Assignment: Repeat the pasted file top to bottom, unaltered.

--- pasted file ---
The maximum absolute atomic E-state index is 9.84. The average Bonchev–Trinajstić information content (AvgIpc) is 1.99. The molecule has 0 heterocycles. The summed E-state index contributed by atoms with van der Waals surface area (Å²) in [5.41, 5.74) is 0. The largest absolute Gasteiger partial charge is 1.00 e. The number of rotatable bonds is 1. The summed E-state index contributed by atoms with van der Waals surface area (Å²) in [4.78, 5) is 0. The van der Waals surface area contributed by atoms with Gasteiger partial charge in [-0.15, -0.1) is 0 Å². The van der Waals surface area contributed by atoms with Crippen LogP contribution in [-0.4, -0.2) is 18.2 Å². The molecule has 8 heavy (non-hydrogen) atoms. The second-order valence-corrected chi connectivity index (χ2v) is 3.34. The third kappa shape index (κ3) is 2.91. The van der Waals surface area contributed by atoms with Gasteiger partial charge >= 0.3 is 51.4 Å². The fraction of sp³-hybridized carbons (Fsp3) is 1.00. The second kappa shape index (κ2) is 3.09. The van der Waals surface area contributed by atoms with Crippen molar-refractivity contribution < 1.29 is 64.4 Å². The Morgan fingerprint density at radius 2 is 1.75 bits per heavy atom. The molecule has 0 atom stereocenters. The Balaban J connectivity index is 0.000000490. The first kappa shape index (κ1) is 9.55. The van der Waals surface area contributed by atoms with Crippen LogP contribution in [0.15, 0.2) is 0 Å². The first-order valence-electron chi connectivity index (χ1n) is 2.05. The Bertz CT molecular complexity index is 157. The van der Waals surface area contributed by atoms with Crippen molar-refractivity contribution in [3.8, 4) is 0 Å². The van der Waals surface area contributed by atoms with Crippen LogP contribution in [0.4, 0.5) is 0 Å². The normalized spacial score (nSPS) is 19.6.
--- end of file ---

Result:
The maximum absolute atomic E-state index is 9.84. The average Bonchev–Trinajstić information content (AvgIpc) is 1.99. The molecule has 0 heterocycles. The summed E-state index contributed by atoms with van der Waals surface area (Å²) in [5.41, 5.74) is 0. The largest absolute Gasteiger partial charge is 1.00 e. The number of rotatable bonds is 1. The summed E-state index contributed by atoms with van der Waals surface area (Å²) in [4.78, 5) is 0. The van der Waals surface area contributed by atoms with Gasteiger partial charge in [-0.15, -0.1) is 0 Å². The van der Waals surface area contributed by atoms with Crippen LogP contribution in [-0.4, -0.2) is 18.2 Å². The molecule has 8 heavy (non-hydrogen) atoms. The second-order valence-corrected chi connectivity index (χ2v) is 3.34. The third kappa shape index (κ3) is 2.91. The van der Waals surface area contributed by atoms with Gasteiger partial charge >= 0.3 is 51.4 Å². The fraction of sp³-hybridized carbons (Fsp3) is 1.00. The second kappa shape index (κ2) is 3.09. The van der Waals surface area contributed by atoms with Crippen molar-refractivity contribution < 1.29 is 64.4 Å². The Morgan fingerprint density at radius 2 is 1.75 bits per heavy atom. The molecule has 0 atom stereocenters. The Balaban J connectivity index is 0.000000490. The first kappa shape index (κ1) is 9.55. The van der Waals surface area contributed by atoms with Crippen LogP contribution in [0.15, 0.2) is 0 Å². The first-order valence-electron chi connectivity index (χ1n) is 2.05. The Bertz CT molecular complexity index is 157. The van der Waals surface area contributed by atoms with Crippen molar-refractivity contribution in [3.8, 4) is 0 Å². The van der Waals surface area contributed by atoms with Crippen LogP contribution in [0.4, 0.5) is 0 Å². The normalized spacial score (nSPS) is 19.6.